Parkinson’s disease, parkinsonism: symptoms, treatment

Parkinson’s disease is a chronic disease of the nervous system characterized by tremors and stiffness of the whole body. Cells die in certain areas of the brain, causing a deficiency of dopamine. What are the symptoms of Parkinson’s disease, how can the disease be treated and what is the prognosis? What is the difference between Parkinson’s disease and parkinsonism?

Article content

  • Parkinson’s disease
  • Causes of Parkinson’s disease
  • Parkinsonism
  • Symptoms of Parkinson’s disease
  • Diagnosis of Parkinson’s disease
  • Treatment of Parkinson’s disease and parkinsonism
  • Prognosis of Parkinson’s disease
  • Research
  • World Parkinson’s Day: every year on April 11

 

Parkinson’s disease

Parkinson’s disease is a progressive disorder of the brain that causes tremors and problems with movement . Parkinson’s disease is a brain disorder that is relatively common and mainly affects the elderly. About one percent of people over fifty-five are affected by the disease.

Causes of Parkinson’s disease

Parkinson’s disease is caused by the death of cells in certain areas of the brain. In these areas of the brain, movements are finely regulated by dopamine and acetylcholine (neurotransmitters). In Parkinson’s disease there is a deficiency of dopamine , which complicates muscle control. The cause of this is not known, but it is known that hereditary factors are involved. About thirty percent of people with Parkinson’s disease have a family member with the disease. The disease is more common in men and is more common in people over the age of fifty.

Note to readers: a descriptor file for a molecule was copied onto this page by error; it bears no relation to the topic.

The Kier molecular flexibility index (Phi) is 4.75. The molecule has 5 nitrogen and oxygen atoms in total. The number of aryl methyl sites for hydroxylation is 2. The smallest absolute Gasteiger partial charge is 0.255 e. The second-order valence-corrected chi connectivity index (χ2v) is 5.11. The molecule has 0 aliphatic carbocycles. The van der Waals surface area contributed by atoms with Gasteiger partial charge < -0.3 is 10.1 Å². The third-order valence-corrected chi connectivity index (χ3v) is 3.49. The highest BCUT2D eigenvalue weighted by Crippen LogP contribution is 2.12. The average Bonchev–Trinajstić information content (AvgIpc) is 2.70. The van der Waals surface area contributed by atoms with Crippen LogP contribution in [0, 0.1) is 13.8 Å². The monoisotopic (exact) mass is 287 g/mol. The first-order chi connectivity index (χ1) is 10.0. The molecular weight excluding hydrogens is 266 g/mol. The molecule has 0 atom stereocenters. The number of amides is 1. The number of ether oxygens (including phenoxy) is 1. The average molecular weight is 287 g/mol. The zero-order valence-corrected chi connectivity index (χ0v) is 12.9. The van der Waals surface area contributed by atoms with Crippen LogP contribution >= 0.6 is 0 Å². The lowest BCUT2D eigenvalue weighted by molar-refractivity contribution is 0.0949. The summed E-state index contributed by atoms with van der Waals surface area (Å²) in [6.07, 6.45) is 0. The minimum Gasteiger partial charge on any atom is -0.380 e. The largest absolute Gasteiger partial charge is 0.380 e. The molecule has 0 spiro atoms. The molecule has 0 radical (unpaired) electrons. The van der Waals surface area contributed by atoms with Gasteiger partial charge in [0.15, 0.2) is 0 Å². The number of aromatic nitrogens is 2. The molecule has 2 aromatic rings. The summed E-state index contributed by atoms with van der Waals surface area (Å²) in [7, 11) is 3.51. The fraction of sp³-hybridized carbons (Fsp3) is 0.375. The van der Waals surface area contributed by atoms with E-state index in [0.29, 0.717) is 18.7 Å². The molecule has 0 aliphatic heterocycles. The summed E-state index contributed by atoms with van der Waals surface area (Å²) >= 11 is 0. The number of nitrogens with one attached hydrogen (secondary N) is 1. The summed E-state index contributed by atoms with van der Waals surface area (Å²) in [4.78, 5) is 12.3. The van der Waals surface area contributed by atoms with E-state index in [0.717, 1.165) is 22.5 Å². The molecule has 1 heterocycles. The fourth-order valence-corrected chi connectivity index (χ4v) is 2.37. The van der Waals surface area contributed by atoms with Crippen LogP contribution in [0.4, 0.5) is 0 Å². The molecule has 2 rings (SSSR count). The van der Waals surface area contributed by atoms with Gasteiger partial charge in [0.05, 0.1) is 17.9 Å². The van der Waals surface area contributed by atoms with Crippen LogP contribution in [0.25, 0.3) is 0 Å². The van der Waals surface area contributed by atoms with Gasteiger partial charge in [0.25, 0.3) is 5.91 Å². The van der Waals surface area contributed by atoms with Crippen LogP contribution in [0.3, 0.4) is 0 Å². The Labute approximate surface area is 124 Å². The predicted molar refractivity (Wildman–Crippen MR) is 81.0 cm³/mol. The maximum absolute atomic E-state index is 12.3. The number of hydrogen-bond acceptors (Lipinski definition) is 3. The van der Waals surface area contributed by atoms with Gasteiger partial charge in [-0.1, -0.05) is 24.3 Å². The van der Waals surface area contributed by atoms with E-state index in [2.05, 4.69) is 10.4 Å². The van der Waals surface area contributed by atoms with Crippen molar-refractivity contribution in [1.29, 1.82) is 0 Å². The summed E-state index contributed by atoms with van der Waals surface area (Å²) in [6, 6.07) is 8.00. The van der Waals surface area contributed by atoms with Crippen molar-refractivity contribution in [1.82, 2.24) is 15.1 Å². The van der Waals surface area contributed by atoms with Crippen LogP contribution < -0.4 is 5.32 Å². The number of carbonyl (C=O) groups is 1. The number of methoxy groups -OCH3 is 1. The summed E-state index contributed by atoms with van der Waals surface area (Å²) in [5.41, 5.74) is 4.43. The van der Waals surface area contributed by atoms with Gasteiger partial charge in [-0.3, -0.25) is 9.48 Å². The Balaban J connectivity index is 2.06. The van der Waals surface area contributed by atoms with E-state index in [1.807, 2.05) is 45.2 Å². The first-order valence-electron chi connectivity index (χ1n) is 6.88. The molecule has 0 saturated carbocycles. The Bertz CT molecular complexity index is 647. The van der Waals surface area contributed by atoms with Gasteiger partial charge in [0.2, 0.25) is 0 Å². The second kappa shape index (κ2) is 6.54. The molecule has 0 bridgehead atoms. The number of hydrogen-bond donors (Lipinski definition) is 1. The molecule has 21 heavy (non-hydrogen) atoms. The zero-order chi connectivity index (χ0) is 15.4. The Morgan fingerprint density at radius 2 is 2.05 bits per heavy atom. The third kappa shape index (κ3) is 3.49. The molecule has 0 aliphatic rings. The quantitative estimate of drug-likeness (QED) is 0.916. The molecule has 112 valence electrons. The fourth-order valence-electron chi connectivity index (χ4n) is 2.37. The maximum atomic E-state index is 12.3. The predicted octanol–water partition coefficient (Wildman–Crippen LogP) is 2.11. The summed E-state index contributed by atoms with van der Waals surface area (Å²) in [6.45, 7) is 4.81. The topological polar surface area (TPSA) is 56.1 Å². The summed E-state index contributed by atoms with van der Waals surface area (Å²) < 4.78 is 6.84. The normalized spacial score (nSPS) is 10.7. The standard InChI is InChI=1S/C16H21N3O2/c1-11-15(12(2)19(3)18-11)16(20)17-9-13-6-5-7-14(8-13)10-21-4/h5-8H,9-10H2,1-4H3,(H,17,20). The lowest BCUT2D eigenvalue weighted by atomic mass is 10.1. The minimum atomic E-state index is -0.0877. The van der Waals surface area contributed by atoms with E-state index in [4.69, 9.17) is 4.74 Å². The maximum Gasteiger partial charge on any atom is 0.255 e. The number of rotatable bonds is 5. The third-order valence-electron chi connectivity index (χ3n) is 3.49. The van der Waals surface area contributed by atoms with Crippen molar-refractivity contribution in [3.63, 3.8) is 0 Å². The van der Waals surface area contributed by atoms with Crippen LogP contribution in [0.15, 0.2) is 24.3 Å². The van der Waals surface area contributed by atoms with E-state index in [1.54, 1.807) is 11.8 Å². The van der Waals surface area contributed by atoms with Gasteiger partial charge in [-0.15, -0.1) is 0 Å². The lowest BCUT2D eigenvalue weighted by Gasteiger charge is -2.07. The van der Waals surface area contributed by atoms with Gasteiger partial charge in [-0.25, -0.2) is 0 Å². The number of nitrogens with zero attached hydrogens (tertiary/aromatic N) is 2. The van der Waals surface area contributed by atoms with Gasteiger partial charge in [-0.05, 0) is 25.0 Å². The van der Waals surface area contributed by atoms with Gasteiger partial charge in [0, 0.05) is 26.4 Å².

Parkinsonism

This is a word for the symptoms you see with Parkinson’s disease, but the cause is another condition. It can be caused by certain medications , such as antipsychotics, but also by repeated brain damage .

Symptoms of Parkinson’s disease

The symptoms of Parkinson’s disease start slowly, it can occur over a period of months or years. Parkinsonism can occur insidiously but also acutely, depending on the cause.

  • Trembling, shaking of hand, leg or arm. First usually on one side, later on both sides and what is striking is that it almost always occurs when someone is at rest .
  • Trembling or shaking does not have to occur.
  • Stiff muscles, it is difficult to start a movement.
  • Movement is slow.
  • Someone can walk with shufflers, with small steps.
  • The face shows little emotion, expression.
  • Movements reminiscent of counting money can be made with the thumb and index finger.